> > also need the ability to replace specific components of the page 
> > with
> > alternatives. For example, parts of the page may meet the user's 
> > need
> > is where other parts do not.
> Could you give a concrete example where there is alternative content 
> that

> could not be given in the <canvas> element's fallback content and 
> would
> not be appropriate for all users, such that you would want to 
> actively
> hide it from some users? I'm having difficulty imagining what this 
> case
> would be. The examples I've seen so far, and the user cases I 
> studied
> designing the <canvas> accessibility story several years ago, all 
> fall
> into the two categories of either (a) appropriate for <canvas> 
> fallback
> contents or (b) suitable for all users.

Sure, but by hiding I mean the actual visual rendering would be the 

An author may wish to render their own toolbar, like in Bespin, but 
it is just a collection of polylines, text, images, and so on it is
inaccessible. To make it accessible, we would simply create a fallback 
that looked something like the following:

   <div role="toolbar">
      <div tabindex="0" role="button" aria-pressed="false">Double
      <div tabinex="-1" role="button" aria-pressed="false">bold</div>
      <div tabindex="-1" role="button" aria-pressed="true">bulleted

The author would simply draw on the canvas and update the fallback DOM
which would be the accessible tree version of the canvas toolbar. The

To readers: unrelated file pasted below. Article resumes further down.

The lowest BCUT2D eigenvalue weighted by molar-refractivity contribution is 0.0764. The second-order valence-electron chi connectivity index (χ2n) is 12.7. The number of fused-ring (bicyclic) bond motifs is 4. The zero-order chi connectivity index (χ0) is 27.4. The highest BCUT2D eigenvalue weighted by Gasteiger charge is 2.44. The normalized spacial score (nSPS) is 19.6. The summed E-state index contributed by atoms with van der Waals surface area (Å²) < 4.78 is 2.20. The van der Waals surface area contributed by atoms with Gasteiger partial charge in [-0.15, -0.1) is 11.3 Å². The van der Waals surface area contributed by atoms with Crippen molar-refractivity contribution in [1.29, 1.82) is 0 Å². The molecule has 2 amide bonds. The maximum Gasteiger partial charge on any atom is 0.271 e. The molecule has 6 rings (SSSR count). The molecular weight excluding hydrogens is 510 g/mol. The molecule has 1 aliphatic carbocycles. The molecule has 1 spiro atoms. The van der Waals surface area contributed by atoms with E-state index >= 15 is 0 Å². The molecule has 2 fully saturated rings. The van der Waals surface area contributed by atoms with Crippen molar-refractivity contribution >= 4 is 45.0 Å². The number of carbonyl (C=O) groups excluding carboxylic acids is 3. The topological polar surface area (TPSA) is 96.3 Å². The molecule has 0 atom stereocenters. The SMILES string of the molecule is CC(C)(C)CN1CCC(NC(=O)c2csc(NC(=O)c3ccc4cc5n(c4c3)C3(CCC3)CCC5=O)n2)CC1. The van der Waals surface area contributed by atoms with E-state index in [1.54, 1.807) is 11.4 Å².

fallback DOM would be mapped to the accessibility API. Visual focus on 
toolbar would be rendered in JavaScript. However, this fallback 
has no styling as the actual rendering is being performed on the 
There is no reason to use a style sheet on the fallback DOM. AS the
fallback DOM is not drawn in a consumable way (except via the canvas) 
it is
not suitable to all users. However, an browser can map the fallback 
DOM to
the platform accessibility API and transform them into accessible 
for access by an assistive technology.

Now, I think we are almost on the same page regarding alternative
visualizations. The subway alternative visualization I provided was 
only accessible but would also be suitable for all users. Yet, for 
users the richer graphical version of the subway map on the canvas may 
more usable to others. It is simply a personal preference. I think 
where we
may differ is that while alternative visualizations would benefit all 
and that they could be applied to the entire page, it is not not 
that alternative modalities be applied only to the entire page. There 
tremendous value add in providing alternatives to individual regions 
canvas, video, and audio within the page as the rest of the page may
adequately meet the needs of the modality preferred by the user.

> --
> Ian Hickson               U+1047E                )\._.,--....,'``. 
> fL
>       U+263A                /,   _.. \   _\ 
> ;`._ ,.
> Things that are impossible just take longer. 
> `._.-(,_..'--(,_..'`-.;.' 

Received on Sunday, 10 January 2010 04:40:53 UTC